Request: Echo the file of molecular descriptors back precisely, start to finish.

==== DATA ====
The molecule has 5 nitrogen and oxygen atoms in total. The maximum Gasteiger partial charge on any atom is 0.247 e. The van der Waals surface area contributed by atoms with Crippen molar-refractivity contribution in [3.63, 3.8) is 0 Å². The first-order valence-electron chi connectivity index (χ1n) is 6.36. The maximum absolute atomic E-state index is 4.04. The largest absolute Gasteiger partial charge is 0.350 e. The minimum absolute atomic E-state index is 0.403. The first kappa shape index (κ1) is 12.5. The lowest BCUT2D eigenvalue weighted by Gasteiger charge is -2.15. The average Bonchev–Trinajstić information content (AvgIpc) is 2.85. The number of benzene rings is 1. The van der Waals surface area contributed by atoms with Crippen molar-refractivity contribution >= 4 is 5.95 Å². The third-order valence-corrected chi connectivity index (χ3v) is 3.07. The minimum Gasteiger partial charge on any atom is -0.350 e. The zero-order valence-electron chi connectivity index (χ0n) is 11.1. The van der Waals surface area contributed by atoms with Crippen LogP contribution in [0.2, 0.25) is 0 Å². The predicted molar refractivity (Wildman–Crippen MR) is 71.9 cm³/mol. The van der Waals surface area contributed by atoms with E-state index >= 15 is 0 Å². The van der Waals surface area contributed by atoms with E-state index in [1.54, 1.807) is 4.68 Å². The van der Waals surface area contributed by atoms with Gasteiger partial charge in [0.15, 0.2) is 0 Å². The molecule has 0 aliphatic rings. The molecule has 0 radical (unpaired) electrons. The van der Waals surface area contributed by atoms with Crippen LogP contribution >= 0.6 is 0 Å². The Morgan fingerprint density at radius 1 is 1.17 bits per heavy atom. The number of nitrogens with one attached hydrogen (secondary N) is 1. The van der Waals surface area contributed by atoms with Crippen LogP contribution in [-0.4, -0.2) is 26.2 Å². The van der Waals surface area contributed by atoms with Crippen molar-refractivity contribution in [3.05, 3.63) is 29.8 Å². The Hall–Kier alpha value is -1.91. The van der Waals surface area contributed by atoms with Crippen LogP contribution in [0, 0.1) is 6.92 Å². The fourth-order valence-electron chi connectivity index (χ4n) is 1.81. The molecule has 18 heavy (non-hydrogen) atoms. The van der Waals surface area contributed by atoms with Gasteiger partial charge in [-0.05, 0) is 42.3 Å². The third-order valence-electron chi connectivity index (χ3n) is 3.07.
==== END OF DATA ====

The molecule has 5 nitrogen and oxygen atoms in total. The maximum Gasteiger partial charge on any atom is 0.247 e. The van der Waals surface area contributed by atoms with Crippen molar-refractivity contribution in [3.63, 3.8) is 0 Å². The first-order valence-electron chi connectivity index (χ1n) is 6.36. The maximum absolute atomic E-state index is 4.04. The largest absolute Gasteiger partial charge is 0.350 e. The minimum absolute atomic E-state index is 0.403. The first kappa shape index (κ1) is 12.5. The lowest BCUT2D eigenvalue weighted by Gasteiger charge is -2.15. The average Bonchev–Trinajstić information content (AvgIpc) is 2.85. The number of benzene rings is 1. The van der Waals surface area contributed by atoms with Crippen molar-refractivity contribution >= 4 is 5.95 Å². The third-order valence-corrected chi connectivity index (χ3v) is 3.07. The minimum Gasteiger partial charge on any atom is -0.350 e. The zero-order valence-electron chi connectivity index (χ0n) is 11.1. The van der Waals surface area contributed by atoms with Crippen LogP contribution in [0.2, 0.25) is 0 Å². The predicted molar refractivity (Wildman–Crippen MR) is 71.9 cm³/mol. The van der Waals surface area contributed by atoms with E-state index >= 15 is 0 Å². The van der Waals surface area contributed by atoms with E-state index in [1.54, 1.807) is 4.68 Å². The van der Waals surface area contributed by atoms with Gasteiger partial charge in [0.15, 0.2) is 0 Å². The molecule has 0 aliphatic rings. The molecule has 0 radical (unpaired) electrons. The van der Waals surface area contributed by atoms with Crippen LogP contribution >= 0.6 is 0 Å². The Morgan fingerprint density at radius 1 is 1.17 bits per heavy atom. The number of nitrogens with one attached hydrogen (secondary N) is 1. The van der Waals surface area contributed by atoms with Crippen LogP contribution in [-0.4, -0.2) is 26.2 Å². The van der Waals surface area contributed by atoms with Crippen molar-refractivity contribution in [3.05, 3.63) is 29.8 Å². The Hall–Kier alpha value is -1.91. The van der Waals surface area contributed by atoms with Crippen LogP contribution in [0, 0.1) is 6.92 Å². The fourth-order valence-electron chi connectivity index (χ4n) is 1.81. The molecule has 18 heavy (non-hydrogen) atoms. The van der Waals surface area contributed by atoms with Gasteiger partial charge in [-0.05, 0) is 42.3 Å². The third-order valence-electron chi connectivity index (χ3n) is 3.07.